Sarah hadn’t expected him to look so normal. Average height, average build, a typical haircut, appropriate clothes for the cool weather. Not what she had been picturing at all. When he came to sit on the bench beside her she was about to tell him that she was waiting for someone else and so he couldn’t sit there. But before she got a chance he started talking.
“Are you sure you want to do this?” His voice was low, and he spoke without turning to look at her so his words were almost whipped away on the coastal wind. It had been his suggestion to meet here, overlooking the dunes of a miserable British beach. She’d sent the kids off to play in the sand. She wondered if he had kids too.
“Yes.” She said, though her throat was dry and her words came out all strangled. She swallowed and tried again, louder “Yes. I’m sure.”
His head whipped round and he stared her dead in the eyes until she felt the heat of embarrassment creep up her neck, but she held his gaze. Her hazel-brown eyes locked onto his steel blues. She was serious, and he saw that.
Satisfied he turned his gaze back to the water. “Do you have the money with you?”
She leant down to the handbag at her feet and tugged open the zip. He glanced down at the wads of banknotes secured with orange bands then gave a sharp nod.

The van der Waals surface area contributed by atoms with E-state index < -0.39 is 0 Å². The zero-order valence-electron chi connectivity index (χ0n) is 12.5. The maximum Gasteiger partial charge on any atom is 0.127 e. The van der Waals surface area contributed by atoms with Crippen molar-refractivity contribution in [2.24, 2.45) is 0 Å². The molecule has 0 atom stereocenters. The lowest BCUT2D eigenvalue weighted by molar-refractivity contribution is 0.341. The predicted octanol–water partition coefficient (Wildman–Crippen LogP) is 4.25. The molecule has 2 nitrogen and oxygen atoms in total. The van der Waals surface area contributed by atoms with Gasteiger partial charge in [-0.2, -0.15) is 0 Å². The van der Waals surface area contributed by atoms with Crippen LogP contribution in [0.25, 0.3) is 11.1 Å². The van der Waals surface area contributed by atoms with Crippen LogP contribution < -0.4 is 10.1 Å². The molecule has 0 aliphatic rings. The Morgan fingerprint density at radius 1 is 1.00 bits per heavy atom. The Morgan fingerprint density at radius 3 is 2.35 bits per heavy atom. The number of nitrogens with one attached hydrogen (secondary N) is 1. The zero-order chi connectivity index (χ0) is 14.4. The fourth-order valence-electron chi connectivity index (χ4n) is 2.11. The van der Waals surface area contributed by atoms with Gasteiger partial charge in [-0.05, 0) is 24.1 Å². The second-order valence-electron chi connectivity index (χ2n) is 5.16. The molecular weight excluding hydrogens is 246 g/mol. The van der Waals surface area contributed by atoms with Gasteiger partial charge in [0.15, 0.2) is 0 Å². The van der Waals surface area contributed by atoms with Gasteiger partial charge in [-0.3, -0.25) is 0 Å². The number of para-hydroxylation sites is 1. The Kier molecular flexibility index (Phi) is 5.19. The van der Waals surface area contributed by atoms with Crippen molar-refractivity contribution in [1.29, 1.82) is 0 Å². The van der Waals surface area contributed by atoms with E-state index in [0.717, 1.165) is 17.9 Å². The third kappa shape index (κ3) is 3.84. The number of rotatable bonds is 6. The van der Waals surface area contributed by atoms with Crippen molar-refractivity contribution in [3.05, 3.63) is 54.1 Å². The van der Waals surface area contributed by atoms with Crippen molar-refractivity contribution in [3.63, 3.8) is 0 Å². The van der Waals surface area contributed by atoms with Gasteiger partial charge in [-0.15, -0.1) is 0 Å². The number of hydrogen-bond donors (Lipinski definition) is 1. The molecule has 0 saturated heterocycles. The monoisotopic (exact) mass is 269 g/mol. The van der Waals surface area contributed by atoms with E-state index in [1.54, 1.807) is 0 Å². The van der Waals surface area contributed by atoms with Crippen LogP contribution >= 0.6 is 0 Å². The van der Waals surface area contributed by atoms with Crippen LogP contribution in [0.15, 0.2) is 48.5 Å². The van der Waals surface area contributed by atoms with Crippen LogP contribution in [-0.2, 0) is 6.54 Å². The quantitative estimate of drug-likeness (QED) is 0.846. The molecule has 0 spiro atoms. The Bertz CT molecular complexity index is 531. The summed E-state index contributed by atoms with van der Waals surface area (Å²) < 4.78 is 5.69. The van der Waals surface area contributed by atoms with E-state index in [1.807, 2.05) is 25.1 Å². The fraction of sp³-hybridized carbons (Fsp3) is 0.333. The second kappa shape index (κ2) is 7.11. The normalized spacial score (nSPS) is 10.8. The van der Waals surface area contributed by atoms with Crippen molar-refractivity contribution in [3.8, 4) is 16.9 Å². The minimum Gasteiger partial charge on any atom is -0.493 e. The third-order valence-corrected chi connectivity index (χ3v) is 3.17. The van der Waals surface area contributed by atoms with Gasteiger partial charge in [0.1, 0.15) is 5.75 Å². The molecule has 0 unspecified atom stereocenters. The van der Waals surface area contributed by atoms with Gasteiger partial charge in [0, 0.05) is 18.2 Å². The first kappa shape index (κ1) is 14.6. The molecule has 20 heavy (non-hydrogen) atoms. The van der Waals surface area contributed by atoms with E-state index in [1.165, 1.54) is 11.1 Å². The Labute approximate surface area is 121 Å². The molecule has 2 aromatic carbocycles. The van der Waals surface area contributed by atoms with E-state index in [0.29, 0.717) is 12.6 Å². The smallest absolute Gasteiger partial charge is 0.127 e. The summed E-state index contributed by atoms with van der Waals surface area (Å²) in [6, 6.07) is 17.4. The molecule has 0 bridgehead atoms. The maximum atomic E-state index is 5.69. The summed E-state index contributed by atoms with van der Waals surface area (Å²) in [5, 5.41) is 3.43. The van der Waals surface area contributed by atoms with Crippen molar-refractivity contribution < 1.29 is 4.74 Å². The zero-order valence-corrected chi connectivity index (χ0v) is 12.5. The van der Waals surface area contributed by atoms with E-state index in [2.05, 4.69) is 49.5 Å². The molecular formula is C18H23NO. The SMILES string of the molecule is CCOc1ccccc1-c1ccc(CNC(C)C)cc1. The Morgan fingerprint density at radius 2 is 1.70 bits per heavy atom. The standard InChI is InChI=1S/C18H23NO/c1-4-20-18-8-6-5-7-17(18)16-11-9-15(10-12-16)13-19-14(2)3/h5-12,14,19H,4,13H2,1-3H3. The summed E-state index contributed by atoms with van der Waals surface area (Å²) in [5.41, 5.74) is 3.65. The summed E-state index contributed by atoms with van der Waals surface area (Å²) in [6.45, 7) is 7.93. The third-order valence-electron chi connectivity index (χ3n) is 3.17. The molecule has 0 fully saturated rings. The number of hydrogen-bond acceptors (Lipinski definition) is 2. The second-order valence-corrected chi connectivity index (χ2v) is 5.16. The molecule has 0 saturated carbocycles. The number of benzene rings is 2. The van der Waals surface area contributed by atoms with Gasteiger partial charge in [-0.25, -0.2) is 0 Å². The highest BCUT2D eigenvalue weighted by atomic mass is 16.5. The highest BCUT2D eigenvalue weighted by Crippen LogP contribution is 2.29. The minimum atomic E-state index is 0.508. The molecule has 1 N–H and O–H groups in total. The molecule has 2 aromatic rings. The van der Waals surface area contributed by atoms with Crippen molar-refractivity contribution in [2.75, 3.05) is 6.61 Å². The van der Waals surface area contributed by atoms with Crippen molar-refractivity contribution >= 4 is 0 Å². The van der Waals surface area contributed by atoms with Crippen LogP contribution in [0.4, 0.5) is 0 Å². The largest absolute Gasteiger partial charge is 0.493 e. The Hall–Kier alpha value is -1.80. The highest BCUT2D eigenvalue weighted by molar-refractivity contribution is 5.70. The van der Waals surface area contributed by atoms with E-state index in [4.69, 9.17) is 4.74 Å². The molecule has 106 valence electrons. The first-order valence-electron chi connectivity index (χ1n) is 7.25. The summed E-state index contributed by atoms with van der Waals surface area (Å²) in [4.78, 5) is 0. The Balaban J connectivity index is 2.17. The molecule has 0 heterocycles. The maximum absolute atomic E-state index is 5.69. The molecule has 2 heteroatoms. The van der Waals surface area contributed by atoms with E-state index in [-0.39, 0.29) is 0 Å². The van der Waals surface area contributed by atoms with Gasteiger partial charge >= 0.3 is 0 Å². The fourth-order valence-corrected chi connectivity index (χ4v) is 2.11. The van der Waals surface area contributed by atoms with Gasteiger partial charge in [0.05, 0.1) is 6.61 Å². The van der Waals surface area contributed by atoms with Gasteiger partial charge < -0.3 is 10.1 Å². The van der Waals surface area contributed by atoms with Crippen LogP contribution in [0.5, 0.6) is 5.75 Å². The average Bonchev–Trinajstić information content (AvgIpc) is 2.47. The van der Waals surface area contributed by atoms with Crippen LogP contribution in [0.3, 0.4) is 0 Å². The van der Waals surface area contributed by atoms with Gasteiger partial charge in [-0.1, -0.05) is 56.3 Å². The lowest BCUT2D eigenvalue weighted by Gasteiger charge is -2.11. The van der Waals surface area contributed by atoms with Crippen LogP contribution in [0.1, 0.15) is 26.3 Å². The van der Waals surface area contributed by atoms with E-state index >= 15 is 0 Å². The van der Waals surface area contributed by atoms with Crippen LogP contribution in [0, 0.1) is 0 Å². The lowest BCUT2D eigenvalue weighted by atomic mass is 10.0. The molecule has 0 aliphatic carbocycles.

“Once you leave this bench, the deal is done.” He growled. “And then there’s no going back.”
“I know.” She affirmed. “I’m not going to change my mind.”
“Then I guess you better be on your way.” The man’s gaze was still fixed in the distance, watching the waves crash on top of each other. He seemed tired, resigned.
Sarah stood, straightening her sweater and tucking her hair behind one ear so the wind wouldn’t throw it into her face. “Don’t you want to know why?” she asked, folding her arms across her chest.
He looked up at her, took in her image. She had the same air his clients always had; that they knew better, that they were entitled to get what they wanted no matter what it might cost another person. They always wanted to tell him their stories, detailing how they’d been so desperately wronged and how he was supposed to set it right. They always had justifications.
“Would it make any difference?” he said wearily as another wave crashed on the shore.
She thought for a moment, then shrugged. “I guess not.”
And that was the end of their conversation. Sarah flounced off down the beach to collect her children, leaving the bag beneath the bench as planned. After she’d dusted sand off each one and they began their walk home she pulled her phone from her pocket and texted her husband, and then her lover. Both were blissfully unaware of the meeting that had just taken place. She felt good, as she always did when she got exactly what she wanted.
The man collected up the bag and walked with it back to his car. There was no-one around to see him. This sleepy seaside town was as empty as always outside of the tourist season. He threw the bag onto the passenger seat and double-checked the info he’d been given; he knew exactly where he needed to be to meet his target. He unlocked the glovebox, pulling out what he needed. He pulled the mask over his face, and loaded his gun.
Issue 8 & 9
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